Taking Action to Individualize Ovarian Cancer Care - Episode 3
In this third episode of OncChats: Taking Action to Individualize Ovarian Cancer Care, John Nakayama, MD, and Christopher Morse, MD, explain the differences between germline and somatic testing in patients with ovarian cancer.
In this second episode of OncChats: Taking Action to Individualize Ovarian Cancer Care, John Nakayama, MD, of the Division of Gynecologic Oncology, Allegheny Health Network, and assistant professor of OBGYN at Drexel University, and Christopher B. Morse, MD, gynecologic oncologist, Allegheny Health Network, explain the differences between germline and somatic testing in patients with ovarian cancer.
Nakayama: The other thing that we need to talk about is that not all ovary cancer is created equal. I like to tell my patients that ovary cancer is kind of like ice cream. All of it is ice cream, but you have different flavors. You have your vanilla, which is your high-grade serous disease; you have your Rocky Road, which is clear cell, or your chocolate, which is endometrioid—whatever your flavor choice may happen to be. Could you tell me a little bit about the histologies, or the flavors, of ovarian cancer, that [are associated with BRCA1 or BRCA2 mutations]?
Morse: The most common histology that we see typically associated with [these] mutations is typically high-grade serous; that is the driver. Then, to a lesser extent, [we see this with] endometrioid [disease]. Other ovarian cancer histologies, such as clear cell or mucinous, are not typically associated with these mutations. When you see patients with a high-grade serious ovary cancer, there is a fair chance that they could carry a mutation in the genes in the homologous recombination repair pathway.
Nakayama: I think that is super important. High-grade serous [cancers] are the ones that you have to be worried about. From the data, approximately 50% of the patients with high-grade serous [disease] could theoretically have some sort of defect in their homologous recombination pathway. The numbers that I see most commonly quoted are a 14% chance [of having] of a germline mutation and somewhere in the neighborhood of a 6% [chance of having a] somatic [mutation]. BRCA methylation has been shown in up to 10% of patients, and there are some other genes that are important.
When you talk about somatic testing in a little bit, maybe you could hit some of the less common genes, like the RAD51 genes, for example. Could you [explain to] the people who are watching, what is the difference between germline and somatic [mutations], and why does it matter?
Morse: When we talk with patients about doing things like tumor testing, where we actually send a portion of their tumor for testing, that is what we refer to as somatic testing. [With this, we try to] see whether there is a mutation that is within their tumor specifically.
The other thing that we talked to them about is germline testing. When we talk about germline testing, that is where the patients go and meet with a genetic counselor. They talk about their family history of cancer, and then they get their blood tested to see whether they carry a mutation that would be in every cell of their body, something that they could pass on to offspring. It is important to have both aspects of genetic testing performed, so that it not only impacts what treatment they might [receive], but also helps with counseling of other family members; [this is] specifically [true for] germline testing.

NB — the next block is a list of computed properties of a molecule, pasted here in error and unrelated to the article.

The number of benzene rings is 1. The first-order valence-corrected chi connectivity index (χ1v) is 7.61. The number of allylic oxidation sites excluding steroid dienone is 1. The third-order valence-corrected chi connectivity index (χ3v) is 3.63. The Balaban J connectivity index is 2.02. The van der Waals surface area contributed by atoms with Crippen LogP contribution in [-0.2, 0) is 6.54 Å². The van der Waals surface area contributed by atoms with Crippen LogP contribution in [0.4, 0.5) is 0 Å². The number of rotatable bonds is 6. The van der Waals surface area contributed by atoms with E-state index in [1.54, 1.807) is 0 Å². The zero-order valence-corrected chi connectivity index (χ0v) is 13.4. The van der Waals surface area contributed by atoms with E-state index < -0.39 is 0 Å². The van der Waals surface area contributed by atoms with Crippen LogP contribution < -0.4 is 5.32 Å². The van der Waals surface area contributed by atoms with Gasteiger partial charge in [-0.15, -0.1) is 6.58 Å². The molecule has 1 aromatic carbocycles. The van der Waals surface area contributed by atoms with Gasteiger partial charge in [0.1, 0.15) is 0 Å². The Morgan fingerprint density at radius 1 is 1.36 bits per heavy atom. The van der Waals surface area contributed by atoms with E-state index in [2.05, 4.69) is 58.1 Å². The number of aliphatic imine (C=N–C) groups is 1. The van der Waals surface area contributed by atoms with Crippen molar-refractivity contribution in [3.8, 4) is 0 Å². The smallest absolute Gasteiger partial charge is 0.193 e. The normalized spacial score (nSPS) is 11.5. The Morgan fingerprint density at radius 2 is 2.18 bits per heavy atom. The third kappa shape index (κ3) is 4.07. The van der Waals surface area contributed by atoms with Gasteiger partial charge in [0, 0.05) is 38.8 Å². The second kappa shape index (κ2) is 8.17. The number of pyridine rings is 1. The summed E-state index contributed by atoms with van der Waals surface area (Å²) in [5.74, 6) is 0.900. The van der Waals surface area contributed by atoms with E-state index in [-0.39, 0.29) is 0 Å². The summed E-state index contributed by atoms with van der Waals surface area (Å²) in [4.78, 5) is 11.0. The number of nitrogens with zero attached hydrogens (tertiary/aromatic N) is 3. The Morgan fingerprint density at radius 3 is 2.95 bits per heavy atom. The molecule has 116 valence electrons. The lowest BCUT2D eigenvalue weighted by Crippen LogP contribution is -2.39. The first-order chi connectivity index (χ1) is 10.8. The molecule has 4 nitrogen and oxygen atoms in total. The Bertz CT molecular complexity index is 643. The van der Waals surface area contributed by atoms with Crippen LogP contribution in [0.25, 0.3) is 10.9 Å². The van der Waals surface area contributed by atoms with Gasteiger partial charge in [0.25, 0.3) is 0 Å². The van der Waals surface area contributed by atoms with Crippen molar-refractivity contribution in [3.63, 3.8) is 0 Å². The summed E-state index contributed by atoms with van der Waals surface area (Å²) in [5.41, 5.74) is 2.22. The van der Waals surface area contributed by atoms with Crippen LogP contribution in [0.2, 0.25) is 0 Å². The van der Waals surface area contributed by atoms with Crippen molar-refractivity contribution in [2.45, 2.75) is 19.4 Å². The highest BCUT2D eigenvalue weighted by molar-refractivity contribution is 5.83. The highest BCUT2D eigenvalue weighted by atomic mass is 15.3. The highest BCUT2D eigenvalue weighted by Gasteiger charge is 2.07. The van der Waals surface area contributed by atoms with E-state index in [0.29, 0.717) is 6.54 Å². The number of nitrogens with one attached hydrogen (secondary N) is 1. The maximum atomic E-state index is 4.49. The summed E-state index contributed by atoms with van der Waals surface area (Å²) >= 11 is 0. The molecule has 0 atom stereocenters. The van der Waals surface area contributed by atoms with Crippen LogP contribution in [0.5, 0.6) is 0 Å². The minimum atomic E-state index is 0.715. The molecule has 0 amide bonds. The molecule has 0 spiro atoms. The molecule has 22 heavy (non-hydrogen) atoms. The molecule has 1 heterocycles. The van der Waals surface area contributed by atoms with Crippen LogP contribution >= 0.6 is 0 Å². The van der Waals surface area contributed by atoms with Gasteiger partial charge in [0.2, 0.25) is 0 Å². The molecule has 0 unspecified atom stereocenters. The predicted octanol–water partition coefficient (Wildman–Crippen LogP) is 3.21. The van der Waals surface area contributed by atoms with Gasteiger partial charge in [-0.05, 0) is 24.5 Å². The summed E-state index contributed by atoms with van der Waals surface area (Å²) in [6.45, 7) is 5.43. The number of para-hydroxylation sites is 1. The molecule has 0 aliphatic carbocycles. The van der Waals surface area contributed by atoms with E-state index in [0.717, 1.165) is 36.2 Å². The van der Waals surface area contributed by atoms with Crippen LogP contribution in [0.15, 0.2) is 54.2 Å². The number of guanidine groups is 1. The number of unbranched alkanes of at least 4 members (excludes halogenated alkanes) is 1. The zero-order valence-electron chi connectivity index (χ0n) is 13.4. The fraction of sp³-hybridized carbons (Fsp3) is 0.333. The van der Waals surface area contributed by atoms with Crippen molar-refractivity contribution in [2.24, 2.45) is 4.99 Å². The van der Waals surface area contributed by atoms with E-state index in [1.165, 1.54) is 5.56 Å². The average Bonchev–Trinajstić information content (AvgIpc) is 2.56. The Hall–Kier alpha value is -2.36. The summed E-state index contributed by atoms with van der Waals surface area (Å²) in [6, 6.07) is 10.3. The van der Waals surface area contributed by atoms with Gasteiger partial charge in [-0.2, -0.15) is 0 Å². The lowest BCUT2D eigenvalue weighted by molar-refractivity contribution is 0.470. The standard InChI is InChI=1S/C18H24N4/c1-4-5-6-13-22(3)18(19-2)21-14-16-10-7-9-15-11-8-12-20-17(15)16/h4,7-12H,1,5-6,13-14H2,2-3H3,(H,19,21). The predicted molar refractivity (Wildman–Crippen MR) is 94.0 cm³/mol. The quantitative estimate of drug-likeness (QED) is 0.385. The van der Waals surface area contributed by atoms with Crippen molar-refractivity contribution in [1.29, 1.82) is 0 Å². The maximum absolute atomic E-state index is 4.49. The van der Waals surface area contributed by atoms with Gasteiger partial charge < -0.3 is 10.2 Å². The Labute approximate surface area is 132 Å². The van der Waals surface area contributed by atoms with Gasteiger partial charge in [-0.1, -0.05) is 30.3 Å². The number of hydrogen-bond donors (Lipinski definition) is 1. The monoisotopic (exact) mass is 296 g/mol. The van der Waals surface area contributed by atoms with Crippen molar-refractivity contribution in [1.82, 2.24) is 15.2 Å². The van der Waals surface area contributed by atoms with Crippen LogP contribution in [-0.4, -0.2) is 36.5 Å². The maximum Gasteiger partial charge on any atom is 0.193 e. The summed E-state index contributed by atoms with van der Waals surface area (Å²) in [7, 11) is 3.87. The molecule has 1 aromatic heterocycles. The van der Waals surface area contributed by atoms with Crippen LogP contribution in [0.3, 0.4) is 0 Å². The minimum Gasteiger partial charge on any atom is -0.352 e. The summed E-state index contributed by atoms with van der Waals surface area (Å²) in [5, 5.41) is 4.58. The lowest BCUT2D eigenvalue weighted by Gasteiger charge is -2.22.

When we do germline testing, and somatic testing for that matter, we are testing for more than just BRCA1 and BRCA2 genes because there are other genes that increase a patient's risk of ovary cancer, breast cancer, and other cancers. Other mutations, such as ATM mutations, BRIP1 mutations, RAD51C and RAD51D, and also PALB2, are all mutations, that according to National Comprehensive Cancer Network guidelines, put you at increased risk of ovary cancer and consideration for risk-reducing surgery should be made. However, [for] a patient who has 1 of these mutations, the lifetime risk of developing ovary cancer, for example, is generally really less than what we see with BRCA1 or BRCA2; [however, that risk is] still elevated over that 1.5% that you mentioned [for] the average patient without a mutation.
Nakayama: In terms of somatic testing, I would think it would be very similar to BRCA [in that] you would be testing for genes. Is that the way we test for homologous recombination deficiency [HRD]?
Morse: No, so one of the things about HRD is that it is really a phenotype; it is something we are looking for when we do somatic testing. We are looking for evidence of HRD, and typically, we are looking for things like genomic scarring, which shows us that the ability for the tumor to repair things like double-stranded DNA break has been lost. There are several different platforms that are employed for testing for the genomic scarring, which is a sign of HRD.
Nakayama: One of the difficulties is knowing which company to use. All of them use loss of heterozygosity, otherwise known as LOH; however, some of them add additional [factors]. I also know that some companies are expanding what they give.
As such, it is very important for physicians to understand what exactly they are getting when they order something so that they can treat their patients best. [They need] to determine whether [their patients are] homologous recombination deficient or if they are homologous recombination proficient.
Check back next Wednesday to view the next segment in this series.